The benefits of a positive relationship between a father and a child are well established. However, there are certain legal benefits that each is entitled to with legally recognized paternity.

Benefits to the child include:

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DuPage County child support lawyerAfter a divorce, many parents take a while to get used to their new financial situations. If you have taken on more of the parental responsibility and parenting time, you may be receiving child support payments. The payments may have been ordered by the court or you and your ex-spouse may have come to an amicable resolution and worked together to negotiate an agreement that met the needs of the children and the legal requirements.

Regardless of how it was determined, the payment amount reflects the situation of both parents at the time the divorce agreement was finalized. But, situations can change as people move, get new jobs, or develop new medical conditions. Illinois law allows for modifications to child support and spousal maintenance payments based on a variety of factors.

Changes in Child Support Payments

Child support payments are largely based on the incomes of both parents and the number of children being supported. If one parent has more parental responsibility and parenting time, those differences will also be considered when determining child support payments. Other needs that your child may have that can be taken into account when negotiating child support include daycare and education tuition, medical needs, and extracurricular activities.

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DuPage County family lawyerThe Bureau of Labor Statistics reports that approximately 5.9 million people were unemployed in April of this year. If you or your child’s other parent is unemployed or underemployed, you may wonder how this can influence child support calculations. Presently, child support in Illinois is calculated via the income shares model. This calculation method uses both parents’ net incomes to determine how much a parent pays in child support. What happens if a parent’s income is very low?  

Voluntary Unemployment Versus Involuntary Unemployment  

Some people find themselves laid off due to budget cuts, the COVID-19 pandemic, or other reasons. They want to work but cannot find or keep a job. Others choose not to work or make little effort to find suitable employment. Illinois courts handle voluntary unemployment and underemployment differently than involuntary employment difficulties. A parent who is unwillingly unemployed or underemployed may be able to reduce their child support obligation through a child support modification. However, the court will have little sympathy for a parent who chooses not to work.

Child Support Calculations May Be Based on Actual or Imputed Income

If a parent is voluntarily unemployed or chooses to make less money than he or she could, the court may use the parent’s imputed income to determine child support. Imputed income or estimated income is what the court determines a parent could be making if he or she puts in the necessary effort. The parent’s work history, education, job skills, and the current job market are considered by courts when determining imputed income. The court may also impute a parent’s income if evidence suggests that a parent is hiding income by receiving payments “under the table” in cash.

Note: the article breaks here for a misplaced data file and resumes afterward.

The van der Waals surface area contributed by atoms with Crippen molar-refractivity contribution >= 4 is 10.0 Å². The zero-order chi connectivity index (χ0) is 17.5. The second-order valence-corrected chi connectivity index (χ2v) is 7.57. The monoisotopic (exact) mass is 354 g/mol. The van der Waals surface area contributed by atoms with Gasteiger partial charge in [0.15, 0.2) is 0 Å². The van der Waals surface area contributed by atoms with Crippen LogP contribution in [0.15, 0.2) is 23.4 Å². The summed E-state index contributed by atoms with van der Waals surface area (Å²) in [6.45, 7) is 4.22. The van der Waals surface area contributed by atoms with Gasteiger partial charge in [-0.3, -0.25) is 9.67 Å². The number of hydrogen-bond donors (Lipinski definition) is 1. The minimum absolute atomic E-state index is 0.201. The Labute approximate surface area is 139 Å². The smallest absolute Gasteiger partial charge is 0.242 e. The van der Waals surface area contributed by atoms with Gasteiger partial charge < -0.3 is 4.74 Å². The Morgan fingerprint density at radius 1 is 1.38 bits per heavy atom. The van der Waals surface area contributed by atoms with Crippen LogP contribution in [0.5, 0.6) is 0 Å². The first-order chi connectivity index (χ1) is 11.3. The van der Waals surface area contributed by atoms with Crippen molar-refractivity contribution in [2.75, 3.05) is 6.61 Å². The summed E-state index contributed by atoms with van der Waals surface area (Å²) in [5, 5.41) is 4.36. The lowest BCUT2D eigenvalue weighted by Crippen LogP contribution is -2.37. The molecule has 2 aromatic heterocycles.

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Naperville divorce attorneyA divorce is hard under the best of circumstances, especially when children are involved. Many times, disputes over parental rights and responsibilities can resemble all-out, head-to-head battles, with each parent fighting tooth and nail for their own individual interests: Maximum child custody, maximum parenting time (visitation), all at the expense of the other parent. In addition, there is frequently a large dose of resentment and ill will added in. What is all too often undervalued in this scenario is the one factor that the courts will ultimately use most to decide the final parenting plan: What is best for the children?

The Evolution of Illinois Divorce Law

Fortunately, here in Illinois, recent years have seen a great deal of evolution in divorce law to improve how parenting plans are decided and carried out in daily life. Over time, “child custody” has become the “allocation of parental responsibilities.” Where questions of sole or joint custody once prevailed, present-day Illinois law now anticipates that both parents will participate in caring for the children, jointly negotiating a plan that specifies the respective rights and authority each has over their children. In particular, decisions about children’s education, medical treatment, religion, and other major facets of their lives now need to be allocated by consensus between the parents, in whatever proportions they agree to.

Likewise, what used to be called “visitation” is now known as “parenting time”—a more accurate and meaningful designation. Here again, the many components of the child’s daily life, such as their morning and nighttime routines, schooling, and homework now fall under the category of “care-taking functions.” These essential responsibilities also need to be negotiated by the parents. All of these agreements are expected to be reached with the child’s best interests as the primary consideration.